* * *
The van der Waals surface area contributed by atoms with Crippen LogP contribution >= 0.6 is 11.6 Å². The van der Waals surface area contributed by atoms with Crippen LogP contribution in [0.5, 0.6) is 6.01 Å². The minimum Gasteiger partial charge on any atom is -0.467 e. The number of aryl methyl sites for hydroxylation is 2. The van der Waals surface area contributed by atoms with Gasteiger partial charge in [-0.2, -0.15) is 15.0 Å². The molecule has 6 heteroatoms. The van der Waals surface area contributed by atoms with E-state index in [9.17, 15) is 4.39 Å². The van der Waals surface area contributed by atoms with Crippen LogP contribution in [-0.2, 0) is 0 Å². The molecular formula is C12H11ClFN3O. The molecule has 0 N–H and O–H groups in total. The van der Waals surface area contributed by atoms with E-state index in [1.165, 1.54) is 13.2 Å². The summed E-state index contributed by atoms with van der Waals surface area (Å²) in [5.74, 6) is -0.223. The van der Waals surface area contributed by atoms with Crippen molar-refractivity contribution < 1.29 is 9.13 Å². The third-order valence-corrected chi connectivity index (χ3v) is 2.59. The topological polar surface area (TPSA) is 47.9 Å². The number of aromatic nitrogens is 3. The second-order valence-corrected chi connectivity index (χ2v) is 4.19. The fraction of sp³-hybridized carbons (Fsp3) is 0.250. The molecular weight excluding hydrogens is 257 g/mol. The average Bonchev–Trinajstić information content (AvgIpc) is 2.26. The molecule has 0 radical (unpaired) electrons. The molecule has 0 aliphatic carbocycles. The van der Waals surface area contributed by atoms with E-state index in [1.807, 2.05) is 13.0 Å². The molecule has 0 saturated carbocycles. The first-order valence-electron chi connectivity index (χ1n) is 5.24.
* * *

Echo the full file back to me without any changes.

The van der Waals surface area contributed by atoms with Crippen LogP contribution >= 0.6 is 11.6 Å². The van der Waals surface area contributed by atoms with Crippen LogP contribution in [0.5, 0.6) is 6.01 Å². The minimum Gasteiger partial charge on any atom is -0.467 e. The number of aryl methyl sites for hydroxylation is 2. The van der Waals surface area contributed by atoms with Gasteiger partial charge in [-0.2, -0.15) is 15.0 Å². The molecule has 6 heteroatoms. The van der Waals surface area contributed by atoms with E-state index in [9.17, 15) is 4.39 Å². The van der Waals surface area contributed by atoms with Crippen LogP contribution in [-0.2, 0) is 0 Å². The molecular formula is C12H11ClFN3O. The molecule has 0 N–H and O–H groups in total. The van der Waals surface area contributed by atoms with E-state index in [1.165, 1.54) is 13.2 Å². The summed E-state index contributed by atoms with van der Waals surface area (Å²) in [5.74, 6) is -0.223. The van der Waals surface area contributed by atoms with Crippen molar-refractivity contribution < 1.29 is 9.13 Å². The third-order valence-corrected chi connectivity index (χ3v) is 2.59. The topological polar surface area (TPSA) is 47.9 Å². The number of aromatic nitrogens is 3. The second-order valence-corrected chi connectivity index (χ2v) is 4.19. The fraction of sp³-hybridized carbons (Fsp3) is 0.250. The molecular weight excluding hydrogens is 257 g/mol. The average Bonchev–Trinajstić information content (AvgIpc) is 2.26. The molecule has 0 radical (unpaired) electrons. The molecule has 0 aliphatic carbocycles. The van der Waals surface area contributed by atoms with E-state index in [1.807, 2.05) is 13.0 Å². The molecule has 0 saturated carbocycles. The first-order valence-electron chi connectivity index (χ1n) is 5.24.